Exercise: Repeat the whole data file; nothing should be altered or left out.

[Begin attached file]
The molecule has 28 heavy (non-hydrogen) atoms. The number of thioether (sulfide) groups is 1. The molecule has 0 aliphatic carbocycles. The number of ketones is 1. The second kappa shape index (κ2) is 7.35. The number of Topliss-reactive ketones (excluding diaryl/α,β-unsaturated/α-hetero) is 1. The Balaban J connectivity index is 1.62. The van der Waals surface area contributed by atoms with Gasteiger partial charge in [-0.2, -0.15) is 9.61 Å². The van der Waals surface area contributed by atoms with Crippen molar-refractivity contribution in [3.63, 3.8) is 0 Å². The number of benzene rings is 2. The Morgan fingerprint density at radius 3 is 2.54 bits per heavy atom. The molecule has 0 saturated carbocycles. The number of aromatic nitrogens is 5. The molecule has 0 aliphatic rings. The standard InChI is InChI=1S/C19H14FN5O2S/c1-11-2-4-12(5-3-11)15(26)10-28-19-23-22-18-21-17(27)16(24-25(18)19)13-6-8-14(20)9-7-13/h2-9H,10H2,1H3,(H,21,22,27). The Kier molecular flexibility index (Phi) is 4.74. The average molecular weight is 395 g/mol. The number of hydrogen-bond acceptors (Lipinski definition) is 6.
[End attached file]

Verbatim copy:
The molecule has 28 heavy (non-hydrogen) atoms. The number of thioether (sulfide) groups is 1. The molecule has 0 aliphatic carbocycles. The number of ketones is 1. The second kappa shape index (κ2) is 7.35. The number of Topliss-reactive ketones (excluding diaryl/α,β-unsaturated/α-hetero) is 1. The Balaban J connectivity index is 1.62. The van der Waals surface area contributed by atoms with Gasteiger partial charge in [-0.2, -0.15) is 9.61 Å². The van der Waals surface area contributed by atoms with Crippen molar-refractivity contribution in [3.63, 3.8) is 0 Å². The number of benzene rings is 2. The Morgan fingerprint density at radius 3 is 2.54 bits per heavy atom. The molecule has 0 saturated carbocycles. The number of aromatic nitrogens is 5. The molecule has 0 aliphatic rings. The standard InChI is InChI=1S/C19H14FN5O2S/c1-11-2-4-12(5-3-11)15(26)10-28-19-23-22-18-21-17(27)16(24-25(18)19)13-6-8-14(20)9-7-13/h2-9H,10H2,1H3,(H,21,22,27). The Kier molecular flexibility index (Phi) is 4.74. The average molecular weight is 395 g/mol. The number of hydrogen-bond acceptors (Lipinski definition) is 6.